Take action about the need for college- and career-readiness standards that include proficiency in reading, math, science, social science, the arts, civics, foreign language, health education and physical education, technology, and all other core academic subjects. Use ASCD's legislative agenda and the the Making the Case for Educating the Whole Child tool to guide discussions and decision making in your states and communities.

Find resources to help prepare young people for their futures from whole child partners the America's Promise Alliance, Educators for Social Responsibility, the Forum for Education and Democracy, and the National Association of Secondary School Principals.

Join the conversation on Facebook and Twitter.

In late March, ASCD held its 2011 Annual Conference in San Francisco, where sessions engaged participants in dynamic, diverse dialogues addressing the challenges of learning, teaching, and leading, including:

What do you think is critical to preparing young people for the complex futures that lie ahead?

ASCD Whole Child Bloggers

College, Career, and Citizenship-ABLE

Post submitted by Whole Child Blogger Alseta Gholston

Any time a societal transformation has occurred, young people have almost always been the driving force to bring about revolutionary change. Whether one looks at recent events in North Africa and the Middle East, at our own history in the United States through the Civil Rights Era, Otpor's toppling of a Serbian dictator in 2000, or the past anti-apartheid struggles in South Africa, the common thread that ties movements for social and political change are that youth at all ages are at the center energizing the popular call for civic justice. Young people have always been capable and effective in upsetting the status quo whether positively or negatively. When we don't provide structures that make them feel connected, involved, trusted, and respected in the making of society or community, we sometimes risk alienating and disengaging them and producing conditions that we consider as putting kids "at risk." It's this vision for change, idealism, and energy that children, adolescents, and young adults possess that can be awakened, harnessed, and positively directed to not only make learning alive and relevant for students, but also firmly link educational preparation for future outcomes to students' current lives, purposes, and goals.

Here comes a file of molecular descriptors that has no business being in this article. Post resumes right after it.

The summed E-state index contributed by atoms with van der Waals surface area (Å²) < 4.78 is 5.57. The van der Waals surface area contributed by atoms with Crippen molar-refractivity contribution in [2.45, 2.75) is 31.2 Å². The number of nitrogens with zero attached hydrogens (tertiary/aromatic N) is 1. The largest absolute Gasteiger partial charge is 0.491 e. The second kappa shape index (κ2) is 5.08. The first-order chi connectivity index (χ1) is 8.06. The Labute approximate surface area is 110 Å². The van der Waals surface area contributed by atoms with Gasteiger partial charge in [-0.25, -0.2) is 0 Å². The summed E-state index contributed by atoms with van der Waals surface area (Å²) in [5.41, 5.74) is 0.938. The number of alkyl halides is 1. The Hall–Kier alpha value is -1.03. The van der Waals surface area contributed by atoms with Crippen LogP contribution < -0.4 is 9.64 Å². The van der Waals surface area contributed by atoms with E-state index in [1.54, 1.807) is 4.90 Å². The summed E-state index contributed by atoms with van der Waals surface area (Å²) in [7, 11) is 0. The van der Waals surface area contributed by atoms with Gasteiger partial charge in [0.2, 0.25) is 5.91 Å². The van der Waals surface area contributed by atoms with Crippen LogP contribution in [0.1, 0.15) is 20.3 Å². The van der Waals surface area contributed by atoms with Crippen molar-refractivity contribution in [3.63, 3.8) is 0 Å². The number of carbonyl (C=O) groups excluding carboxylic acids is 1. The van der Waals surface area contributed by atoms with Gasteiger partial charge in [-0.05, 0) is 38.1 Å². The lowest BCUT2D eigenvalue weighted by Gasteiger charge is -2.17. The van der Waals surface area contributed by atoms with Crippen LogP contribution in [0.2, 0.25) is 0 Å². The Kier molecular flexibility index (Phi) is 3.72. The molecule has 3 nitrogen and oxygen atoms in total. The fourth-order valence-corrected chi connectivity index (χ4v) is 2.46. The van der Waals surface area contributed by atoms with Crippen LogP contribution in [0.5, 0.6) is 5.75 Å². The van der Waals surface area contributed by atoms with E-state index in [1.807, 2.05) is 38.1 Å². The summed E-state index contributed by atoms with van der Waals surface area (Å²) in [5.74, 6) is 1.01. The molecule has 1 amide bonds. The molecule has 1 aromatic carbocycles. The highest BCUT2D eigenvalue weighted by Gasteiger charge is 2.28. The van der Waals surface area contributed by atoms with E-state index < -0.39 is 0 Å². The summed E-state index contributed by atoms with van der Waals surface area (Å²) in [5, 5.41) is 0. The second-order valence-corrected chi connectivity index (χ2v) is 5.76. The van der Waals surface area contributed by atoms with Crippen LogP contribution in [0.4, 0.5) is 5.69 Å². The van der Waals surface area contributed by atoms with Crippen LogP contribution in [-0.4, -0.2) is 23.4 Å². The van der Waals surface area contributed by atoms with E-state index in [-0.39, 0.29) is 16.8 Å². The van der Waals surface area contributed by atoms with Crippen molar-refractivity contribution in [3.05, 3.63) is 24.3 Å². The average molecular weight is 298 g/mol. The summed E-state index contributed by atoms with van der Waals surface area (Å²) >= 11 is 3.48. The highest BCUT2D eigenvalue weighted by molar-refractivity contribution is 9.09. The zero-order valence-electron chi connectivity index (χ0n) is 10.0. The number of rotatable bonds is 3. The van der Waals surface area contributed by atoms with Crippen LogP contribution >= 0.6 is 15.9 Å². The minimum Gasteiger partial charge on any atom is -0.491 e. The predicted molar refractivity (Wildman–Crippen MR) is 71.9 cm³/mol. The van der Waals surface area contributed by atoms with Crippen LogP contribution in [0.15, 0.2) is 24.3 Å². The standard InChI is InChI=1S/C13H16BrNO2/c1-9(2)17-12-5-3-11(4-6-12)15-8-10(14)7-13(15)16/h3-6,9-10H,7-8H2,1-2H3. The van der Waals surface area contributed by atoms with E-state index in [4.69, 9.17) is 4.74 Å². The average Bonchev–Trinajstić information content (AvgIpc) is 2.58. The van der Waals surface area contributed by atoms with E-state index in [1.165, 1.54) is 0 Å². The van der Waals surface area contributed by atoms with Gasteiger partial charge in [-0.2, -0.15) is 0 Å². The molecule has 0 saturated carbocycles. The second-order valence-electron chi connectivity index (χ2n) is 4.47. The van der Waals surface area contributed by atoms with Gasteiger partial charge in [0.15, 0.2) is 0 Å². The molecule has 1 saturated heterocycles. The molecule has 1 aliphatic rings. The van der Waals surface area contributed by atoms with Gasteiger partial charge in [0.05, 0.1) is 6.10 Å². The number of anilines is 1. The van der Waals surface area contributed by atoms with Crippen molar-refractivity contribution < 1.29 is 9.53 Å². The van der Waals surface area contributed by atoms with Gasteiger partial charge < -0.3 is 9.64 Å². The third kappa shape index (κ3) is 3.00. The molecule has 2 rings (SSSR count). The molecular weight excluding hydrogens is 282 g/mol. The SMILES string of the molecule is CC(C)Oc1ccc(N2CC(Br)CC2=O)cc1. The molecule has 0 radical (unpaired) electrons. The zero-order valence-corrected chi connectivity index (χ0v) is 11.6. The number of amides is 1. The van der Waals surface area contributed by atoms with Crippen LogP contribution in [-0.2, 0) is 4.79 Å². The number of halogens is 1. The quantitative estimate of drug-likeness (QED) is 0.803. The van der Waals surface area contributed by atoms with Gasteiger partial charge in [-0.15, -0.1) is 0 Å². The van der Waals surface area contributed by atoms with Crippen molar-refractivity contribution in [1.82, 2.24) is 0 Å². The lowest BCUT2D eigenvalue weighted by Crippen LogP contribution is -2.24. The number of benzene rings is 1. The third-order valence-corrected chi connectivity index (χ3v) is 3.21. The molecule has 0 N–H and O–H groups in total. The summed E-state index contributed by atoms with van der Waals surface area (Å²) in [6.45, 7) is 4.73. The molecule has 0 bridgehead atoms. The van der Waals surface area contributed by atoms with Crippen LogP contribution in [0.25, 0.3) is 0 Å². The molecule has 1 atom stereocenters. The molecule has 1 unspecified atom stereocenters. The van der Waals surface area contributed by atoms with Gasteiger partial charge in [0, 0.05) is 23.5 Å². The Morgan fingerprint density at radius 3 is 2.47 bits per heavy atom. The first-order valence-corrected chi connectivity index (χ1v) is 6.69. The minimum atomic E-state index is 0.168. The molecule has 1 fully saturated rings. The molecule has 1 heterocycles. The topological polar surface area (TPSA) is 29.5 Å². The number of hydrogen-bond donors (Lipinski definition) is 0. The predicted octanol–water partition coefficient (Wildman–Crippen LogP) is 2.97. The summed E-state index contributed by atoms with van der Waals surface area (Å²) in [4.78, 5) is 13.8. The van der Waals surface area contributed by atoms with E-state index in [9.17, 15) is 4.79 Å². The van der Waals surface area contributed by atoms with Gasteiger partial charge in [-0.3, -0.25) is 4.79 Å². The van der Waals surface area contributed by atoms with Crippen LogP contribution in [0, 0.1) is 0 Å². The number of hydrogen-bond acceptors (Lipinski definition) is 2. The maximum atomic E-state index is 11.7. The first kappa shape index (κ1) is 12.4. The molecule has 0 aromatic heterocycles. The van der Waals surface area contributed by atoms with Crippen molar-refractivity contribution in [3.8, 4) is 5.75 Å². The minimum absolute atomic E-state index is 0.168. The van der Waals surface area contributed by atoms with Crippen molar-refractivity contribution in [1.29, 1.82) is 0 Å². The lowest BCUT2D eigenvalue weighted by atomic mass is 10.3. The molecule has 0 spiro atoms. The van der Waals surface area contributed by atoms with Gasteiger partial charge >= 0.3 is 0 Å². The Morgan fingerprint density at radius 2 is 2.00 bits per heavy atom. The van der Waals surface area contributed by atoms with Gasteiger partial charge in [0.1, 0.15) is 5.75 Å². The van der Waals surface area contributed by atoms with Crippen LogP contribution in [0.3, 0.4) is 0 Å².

It is quite common to expect that the purpose of our education system is to prepare students for the workforce by transmitting a set of knowledge, skills, and credentials that will enable them in the future to be productive within our economic system. Now, as we tack on citizenship readiness to this purpose, we run the risk of implying that citizenship, or youth participation in civic action, is something for the future. While we do want each child to graduate high school fully able and prepared to go to college, embark on a career, enlist in the military, and be an active citizen, we also want to ensure that students are connecting these objectives to their present lives and circumstances.

Civic education, financial literacy, health awareness and promotion, and education for entrepreneurship, for example, provide a hands-on framework that makes learning relevant, current, and centered on the student's interests and needs, and provide tangible outcomes that extend beyond the school walls or even the school year. These practical learning experiences have to connect to the stories relayed in history and current events, the inquiry and fact-finding skills of science and math, or the creative expression in literature and art, so that learners become more invested in their education, are able to see how it affects them in the present, and become inspired to take part in their own personal development and enhancement.